Employers struggle with developing company culture
Company culture can improve productivity and profitability in an organization, yet many companies struggle to get leadership on board to assign time and resources to develop it, according to new research from CultureIQ, a New York-based HR software company.
More than half (56%) of employers say they are unable to actively manage culture because they lack leadership support, while 45% say they don’t have enough time or resources, according to the company’s “Employee Culture: A Closer Look” study, done in conjunction with HR.com.
“Senior leadership involvement tends to be the largest barrier on acting on culture,” says David Shanklin, head of culture strategy at CultureIQ. “Frontline managers can only do so much. If they don’t ultimately have senior leader buy-in, it can be challenging.”
In fact, about 52% of organizations believe that leadership buy-in is the biggest obstacle to strengthening a company’s culture, whereas 83% identified executive leadership as the driver of company culture, according to the report.
Without C-suite leadership instilling company culture, the onus falls on managers and mid-level employees.
“On the softer side, it’s harder to give what you’re not getting yourself,” Shanklin says. “On the more tactical side, what organizations need to commit to when they undertake a real solid effort on culture is aligning the businesses processes on the culture you're trying to drive.”
For example, HR managers should work with executives to find out what drives employee engagement. The most popular methods to actively manage company culture and drive employee engagement, according to the survey, are: drafting employee engagement surveys (55%), creating culture committees and events (29%) and offering employee resource groups (20%).
Employees, on the other hand, expect to be led by example and have C-suite define and promote the workplace culture, according to the report.
Shanklin says the best thing for employers to do is be explicit about what behaviors are valued and what it takes to get work done at the company.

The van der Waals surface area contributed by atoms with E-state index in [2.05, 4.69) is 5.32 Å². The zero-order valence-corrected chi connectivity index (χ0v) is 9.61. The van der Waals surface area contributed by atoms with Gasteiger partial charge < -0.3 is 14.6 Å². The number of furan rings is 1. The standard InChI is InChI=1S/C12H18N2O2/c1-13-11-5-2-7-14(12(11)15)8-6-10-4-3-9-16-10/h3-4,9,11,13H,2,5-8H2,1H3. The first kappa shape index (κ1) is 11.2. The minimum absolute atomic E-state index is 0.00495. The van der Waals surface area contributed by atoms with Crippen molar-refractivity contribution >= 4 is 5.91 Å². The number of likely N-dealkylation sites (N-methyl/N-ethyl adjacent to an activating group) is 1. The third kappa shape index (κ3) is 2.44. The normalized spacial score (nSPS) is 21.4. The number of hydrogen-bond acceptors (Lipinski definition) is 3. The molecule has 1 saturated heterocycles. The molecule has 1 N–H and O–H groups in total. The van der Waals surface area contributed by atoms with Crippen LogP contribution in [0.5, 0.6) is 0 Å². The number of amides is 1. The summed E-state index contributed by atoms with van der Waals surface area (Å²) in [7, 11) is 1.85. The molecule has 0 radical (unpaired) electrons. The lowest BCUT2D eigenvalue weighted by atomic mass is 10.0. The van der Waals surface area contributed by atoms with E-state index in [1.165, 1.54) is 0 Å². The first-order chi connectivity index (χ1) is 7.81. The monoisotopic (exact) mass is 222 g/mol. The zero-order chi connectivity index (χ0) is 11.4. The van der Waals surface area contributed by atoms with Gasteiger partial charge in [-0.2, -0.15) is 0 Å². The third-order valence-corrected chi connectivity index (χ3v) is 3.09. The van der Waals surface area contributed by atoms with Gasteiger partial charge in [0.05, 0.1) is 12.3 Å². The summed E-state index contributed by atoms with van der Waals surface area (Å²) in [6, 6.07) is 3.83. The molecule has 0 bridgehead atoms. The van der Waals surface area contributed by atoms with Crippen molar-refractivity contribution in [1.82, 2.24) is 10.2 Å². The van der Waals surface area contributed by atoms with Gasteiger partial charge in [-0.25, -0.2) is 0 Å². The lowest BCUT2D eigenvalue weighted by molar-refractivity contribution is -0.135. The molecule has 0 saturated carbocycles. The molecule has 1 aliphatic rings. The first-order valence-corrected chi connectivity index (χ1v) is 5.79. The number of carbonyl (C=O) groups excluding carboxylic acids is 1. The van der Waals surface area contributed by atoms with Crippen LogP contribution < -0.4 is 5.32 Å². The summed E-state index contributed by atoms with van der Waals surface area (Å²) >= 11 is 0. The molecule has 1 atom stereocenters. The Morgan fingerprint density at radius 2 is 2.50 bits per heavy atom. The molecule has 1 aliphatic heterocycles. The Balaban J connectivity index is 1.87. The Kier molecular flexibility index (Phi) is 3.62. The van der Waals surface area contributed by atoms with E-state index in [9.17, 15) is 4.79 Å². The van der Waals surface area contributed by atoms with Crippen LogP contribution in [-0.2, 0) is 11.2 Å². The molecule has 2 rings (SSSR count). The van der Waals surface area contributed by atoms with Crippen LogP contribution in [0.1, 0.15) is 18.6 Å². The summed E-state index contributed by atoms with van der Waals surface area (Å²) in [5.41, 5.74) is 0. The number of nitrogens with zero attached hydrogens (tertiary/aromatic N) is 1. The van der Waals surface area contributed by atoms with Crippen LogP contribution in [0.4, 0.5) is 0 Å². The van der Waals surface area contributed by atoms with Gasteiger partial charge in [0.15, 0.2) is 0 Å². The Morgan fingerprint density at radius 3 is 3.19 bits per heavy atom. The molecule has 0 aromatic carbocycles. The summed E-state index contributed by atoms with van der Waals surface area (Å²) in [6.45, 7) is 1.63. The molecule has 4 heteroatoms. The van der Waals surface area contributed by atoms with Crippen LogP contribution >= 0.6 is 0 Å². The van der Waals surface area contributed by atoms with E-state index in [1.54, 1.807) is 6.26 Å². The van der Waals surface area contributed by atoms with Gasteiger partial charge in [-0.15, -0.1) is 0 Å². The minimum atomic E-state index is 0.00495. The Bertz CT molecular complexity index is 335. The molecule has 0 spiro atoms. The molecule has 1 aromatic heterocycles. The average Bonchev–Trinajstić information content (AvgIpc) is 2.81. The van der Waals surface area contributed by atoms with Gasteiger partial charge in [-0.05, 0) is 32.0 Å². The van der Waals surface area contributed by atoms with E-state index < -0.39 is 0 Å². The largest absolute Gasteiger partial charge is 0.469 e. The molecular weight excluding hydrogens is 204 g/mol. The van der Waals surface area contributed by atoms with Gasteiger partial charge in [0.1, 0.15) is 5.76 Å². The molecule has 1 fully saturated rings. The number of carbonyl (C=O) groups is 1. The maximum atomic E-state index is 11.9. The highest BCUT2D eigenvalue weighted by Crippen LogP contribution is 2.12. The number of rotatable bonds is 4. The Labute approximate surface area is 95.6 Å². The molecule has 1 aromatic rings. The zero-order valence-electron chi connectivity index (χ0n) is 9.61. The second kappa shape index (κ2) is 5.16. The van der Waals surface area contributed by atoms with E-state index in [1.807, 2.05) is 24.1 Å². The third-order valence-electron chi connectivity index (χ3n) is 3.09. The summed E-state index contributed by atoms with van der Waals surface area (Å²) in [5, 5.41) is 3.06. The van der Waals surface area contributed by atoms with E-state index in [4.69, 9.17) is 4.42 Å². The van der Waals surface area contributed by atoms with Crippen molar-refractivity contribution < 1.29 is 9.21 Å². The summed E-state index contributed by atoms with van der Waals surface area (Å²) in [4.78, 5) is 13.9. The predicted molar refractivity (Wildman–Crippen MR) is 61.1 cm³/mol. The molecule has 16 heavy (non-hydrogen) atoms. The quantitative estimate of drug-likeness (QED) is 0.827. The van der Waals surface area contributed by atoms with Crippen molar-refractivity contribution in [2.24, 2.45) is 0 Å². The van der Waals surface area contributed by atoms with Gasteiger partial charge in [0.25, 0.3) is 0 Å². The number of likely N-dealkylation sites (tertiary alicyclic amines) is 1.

See also: How to strengthen company culture
“The most important thing companies can do is be transparent and be upfront about what the culture is and what it’s like to work there,” he says. “You should know when you step foot in an organization if it’s right for you.”
Companies with a strong workplace culture also correlates to profitability and productivity, according to the report.
More than seven in 10 HR professionals (73%) said corporate culture drives competitive advantage for their company, yet only 33% believe their company is in the top 25% of their peers ranked by profitability, according to the “Employee Culture: A Closer Look” study. “This reveals a gap between what is perceived as important and what is being done in an organization to drive a positive culture, and thereby profitability.”
For companies with top corporate culture, as determined by another CultureIQ study that polled 28,371 employees at 340 companies, leadership was the key differentiator.
Nearly nine in 10 (89%) of the top 50 companies with “winning cultures” were more likely to report that the company stays true to its mission and values and hires people who align with the organization’s values, compared to just 73% of the remaining 290 companies, according to the “Building a High-Performance Culture: Key Lessons from Top Cultures for 2017” report.
Similarly, 86% of the top companies said that senior leadership listens to employees, compared to 70% of the others, according to the report. Seventy-one percent of top companies added that employees question the status quo, compared to 53%.
The latter statement, the reports argues, “encompasses a few cultural aspects of an organization. First, it points to the overall feeling of continuous improvement. In organizations that question the status quo, leaders must promote behaviors that drive creativity and
innovation, such as taking risks, learning from mistakes and adapting to opportunities as they arise.”
Shanklin says a mentor of his likens company culture to spicy food: one taste and an employee should know whether it’s for them. He also recognizes that leadership needs to be strategic in creating a company culture that offers an instantaneous feel, similar to a bite of spicy food.
“It's not about ping pong tables and nap pods,” he says. “It's about the behaviors that you need to see in your organization to deliver for your customers and building a great work environment around that culture.”